Fears one of England’s most important monuments could be blocked by Sheffield apartments

Heritage campaigners are worried a 24-storey high apartment block in Sheffield will obscure one of England’s most important monuments.

Tuesday, 1st October 2019, 12:43 pm
Updated Wednesday, 2nd October 2019, 09:08 am
Cementation Furnace on Doncaster Street, Sheffield. Picture: Chris Etchells

Developers want to build 500 new apartments in five blocks on land at Doncaster Street, Hoyle Street, Shalesmoor and Matthew Street.

But Heritage England is worried about the impact on the Furnace Hill conservation area and heritage assets. These include Don Cutlery Works, a grade II listed building; Hoyle Street Cementation Furnace, a scheduled monument and grade II listed building and the Nichols building.

Heritage England is particularly concerned about loss of key views on the Hoyle Street cementation furnace, which is of national importance as it’s the only intact cementation furnace surviving in Sheffield and one of the last of its type in England. It is also a scheduled monument.

Cementation Furnace on Doncaster Street, Sheffield. Picture: Chris Etchells

Sign up to our daily newsletter

The i newsletter cut through the noise

In a report to councillors, planning officers say: “Heritage England does not consider that a proper assessment of the impact on the setting of the scheduled monument has been carried out.

“The development will, in their view, impact on the setting of the monument and remove the key views, harming the overall significance of the monument.

“Whilst they do not object to the principle of development, they consider that the scheme does not respond positively to the furnace. They are also of the opinion that the report seriously undervalues the setting and significance of it.”

Heritage England wants the layout and scale of the Doncaster Street block to be reconsidered and public art to enhance the setting of the furnace.

The furnace won’t be affected, say planners

Planners say the views of the furnace are only possible because of the number of vacant sites and cleared plots around it.

In a report, they say: “The redevelopment of the former HSBC site on which the furnace sits is currently ongoing and this includes enhancing the setting of the furnace by placing it in a landscaped courtyard setting.

“It must be recognised that even if the Doncaster Road site was developed at a lower scale it would impede views of the furnace.

“Officers do not consider that the proposed development will destroy the key views of the furnace which affect the significance and setting of the building.”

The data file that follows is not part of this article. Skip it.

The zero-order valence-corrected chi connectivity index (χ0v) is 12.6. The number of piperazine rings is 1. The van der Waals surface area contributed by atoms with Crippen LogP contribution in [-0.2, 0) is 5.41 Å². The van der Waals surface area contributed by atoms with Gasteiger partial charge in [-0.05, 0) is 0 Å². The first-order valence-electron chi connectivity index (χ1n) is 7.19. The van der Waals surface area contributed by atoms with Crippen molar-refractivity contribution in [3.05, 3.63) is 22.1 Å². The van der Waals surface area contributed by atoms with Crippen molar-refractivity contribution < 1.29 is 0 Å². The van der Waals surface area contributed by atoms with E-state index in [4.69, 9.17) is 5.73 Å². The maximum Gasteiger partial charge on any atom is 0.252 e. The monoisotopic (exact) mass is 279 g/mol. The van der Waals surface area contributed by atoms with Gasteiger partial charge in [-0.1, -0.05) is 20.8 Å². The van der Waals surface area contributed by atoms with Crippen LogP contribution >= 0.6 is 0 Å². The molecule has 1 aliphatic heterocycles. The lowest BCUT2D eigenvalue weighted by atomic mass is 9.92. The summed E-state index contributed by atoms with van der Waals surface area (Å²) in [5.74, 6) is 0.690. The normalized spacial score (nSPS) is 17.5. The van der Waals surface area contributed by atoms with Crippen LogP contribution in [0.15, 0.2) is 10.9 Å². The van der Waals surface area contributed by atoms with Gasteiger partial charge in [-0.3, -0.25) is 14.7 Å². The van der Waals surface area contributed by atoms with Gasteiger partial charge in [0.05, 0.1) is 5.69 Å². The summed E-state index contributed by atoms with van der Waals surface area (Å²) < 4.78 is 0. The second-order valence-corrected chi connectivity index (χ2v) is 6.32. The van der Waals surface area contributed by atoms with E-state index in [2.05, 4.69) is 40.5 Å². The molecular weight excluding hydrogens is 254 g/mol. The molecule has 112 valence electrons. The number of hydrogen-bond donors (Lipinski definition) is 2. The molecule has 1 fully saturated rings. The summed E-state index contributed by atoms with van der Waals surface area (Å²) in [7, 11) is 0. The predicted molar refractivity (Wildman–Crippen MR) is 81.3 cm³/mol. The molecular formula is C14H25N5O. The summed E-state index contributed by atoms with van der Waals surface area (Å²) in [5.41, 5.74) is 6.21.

They say the new apartments will be in red brick to reflect the character of the area and public artwork will reflect the historical significance of the area.

The report adds: “The furnace cone is at no times silhouetted against the skyline as this backdrop is dominated by modern developments which are a larger scale than the furnace itself.

“Individual buildings have been reduced in height, to respect the scale, and character of the changing townscape, being mindful of adjacent heritage assets, such as the Don Cutlery Works and the listed/scheduled furnace fronting onto Doncaster Street.

“The impact of the proposed development on the furnace is considered to be negligible and will not adversely affect its setting or significance.”

Why is the furnace so important?

Planners say the “rarity and technological interest of this conical form of structure” is of considerable significance.

The furnace was specifically preserved during the 1980s when the surrounding buildings were demolished. The open space meant the furnace moved from being a functional building to a monument and iconic image of Sheffield’s industrial past.

“It retains important connections to the adjacent Titanic Works and Don Cutlery Works that further illustrate the wider understanding of the metal trades in this area of Sheffield and contribute strongly to the significance and setting of the cone,” say planners.

“Heritage England has confirmed that the cone is currently highly visible in views from the north and north-east Kelham Island and the A61 and that it is possible to see the iconic shape of the cone within these views, and its presence in the cityscape and its silhouette against the skyline all contribute towards its significance and setting.”